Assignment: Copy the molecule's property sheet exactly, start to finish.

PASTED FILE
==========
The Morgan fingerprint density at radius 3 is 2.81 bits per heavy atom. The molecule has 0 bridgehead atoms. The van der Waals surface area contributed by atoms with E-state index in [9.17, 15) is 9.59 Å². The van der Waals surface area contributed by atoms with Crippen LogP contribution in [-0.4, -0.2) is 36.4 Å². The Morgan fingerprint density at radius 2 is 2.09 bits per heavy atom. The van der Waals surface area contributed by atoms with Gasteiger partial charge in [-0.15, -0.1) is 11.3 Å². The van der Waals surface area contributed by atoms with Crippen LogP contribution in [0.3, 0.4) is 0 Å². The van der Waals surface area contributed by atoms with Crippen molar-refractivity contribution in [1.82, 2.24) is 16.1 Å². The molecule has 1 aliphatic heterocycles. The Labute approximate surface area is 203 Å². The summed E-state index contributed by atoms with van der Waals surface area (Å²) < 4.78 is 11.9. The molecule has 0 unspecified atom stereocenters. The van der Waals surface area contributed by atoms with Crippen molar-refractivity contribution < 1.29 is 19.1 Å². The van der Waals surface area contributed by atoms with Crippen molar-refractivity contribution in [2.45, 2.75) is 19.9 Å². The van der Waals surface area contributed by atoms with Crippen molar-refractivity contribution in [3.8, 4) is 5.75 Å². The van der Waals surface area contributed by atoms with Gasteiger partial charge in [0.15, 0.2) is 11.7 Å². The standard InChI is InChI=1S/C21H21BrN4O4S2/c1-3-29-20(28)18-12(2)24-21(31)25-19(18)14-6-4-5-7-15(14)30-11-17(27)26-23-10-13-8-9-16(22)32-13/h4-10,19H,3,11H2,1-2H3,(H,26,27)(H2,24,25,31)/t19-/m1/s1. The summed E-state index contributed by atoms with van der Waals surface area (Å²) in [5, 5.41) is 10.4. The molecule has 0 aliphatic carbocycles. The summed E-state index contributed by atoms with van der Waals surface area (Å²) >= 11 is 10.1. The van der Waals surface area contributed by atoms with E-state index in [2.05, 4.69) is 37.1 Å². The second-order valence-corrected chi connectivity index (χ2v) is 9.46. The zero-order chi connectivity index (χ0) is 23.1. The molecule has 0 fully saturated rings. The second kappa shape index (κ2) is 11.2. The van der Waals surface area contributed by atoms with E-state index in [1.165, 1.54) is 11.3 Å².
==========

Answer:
The Morgan fingerprint density at radius 3 is 2.81 bits per heavy atom. The molecule has 0 bridgehead atoms. The van der Waals surface area contributed by atoms with E-state index in [9.17, 15) is 9.59 Å². The van der Waals surface area contributed by atoms with Crippen LogP contribution in [-0.4, -0.2) is 36.4 Å². The Morgan fingerprint density at radius 2 is 2.09 bits per heavy atom. The van der Waals surface area contributed by atoms with Gasteiger partial charge in [-0.15, -0.1) is 11.3 Å². The van der Waals surface area contributed by atoms with Crippen LogP contribution in [0.3, 0.4) is 0 Å². The van der Waals surface area contributed by atoms with Crippen molar-refractivity contribution in [1.82, 2.24) is 16.1 Å². The molecule has 1 aliphatic heterocycles. The Labute approximate surface area is 203 Å². The summed E-state index contributed by atoms with van der Waals surface area (Å²) < 4.78 is 11.9. The molecule has 0 unspecified atom stereocenters. The van der Waals surface area contributed by atoms with Crippen molar-refractivity contribution < 1.29 is 19.1 Å². The van der Waals surface area contributed by atoms with Crippen molar-refractivity contribution in [2.45, 2.75) is 19.9 Å². The van der Waals surface area contributed by atoms with Crippen molar-refractivity contribution in [3.8, 4) is 5.75 Å². The van der Waals surface area contributed by atoms with Gasteiger partial charge in [0.15, 0.2) is 11.7 Å². The standard InChI is InChI=1S/C21H21BrN4O4S2/c1-3-29-20(28)18-12(2)24-21(31)25-19(18)14-6-4-5-7-15(14)30-11-17(27)26-23-10-13-8-9-16(22)32-13/h4-10,19H,3,11H2,1-2H3,(H,26,27)(H2,24,25,31)/t19-/m1/s1. The summed E-state index contributed by atoms with van der Waals surface area (Å²) in [5, 5.41) is 10.4. The molecule has 0 aliphatic carbocycles. The summed E-state index contributed by atoms with van der Waals surface area (Å²) >= 11 is 10.1. The van der Waals surface area contributed by atoms with E-state index in [2.05, 4.69) is 37.1 Å². The second-order valence-corrected chi connectivity index (χ2v) is 9.46. The zero-order chi connectivity index (χ0) is 23.1. The molecule has 0 fully saturated rings. The second kappa shape index (κ2) is 11.2. The van der Waals surface area contributed by atoms with E-state index in [1.165, 1.54) is 11.3 Å².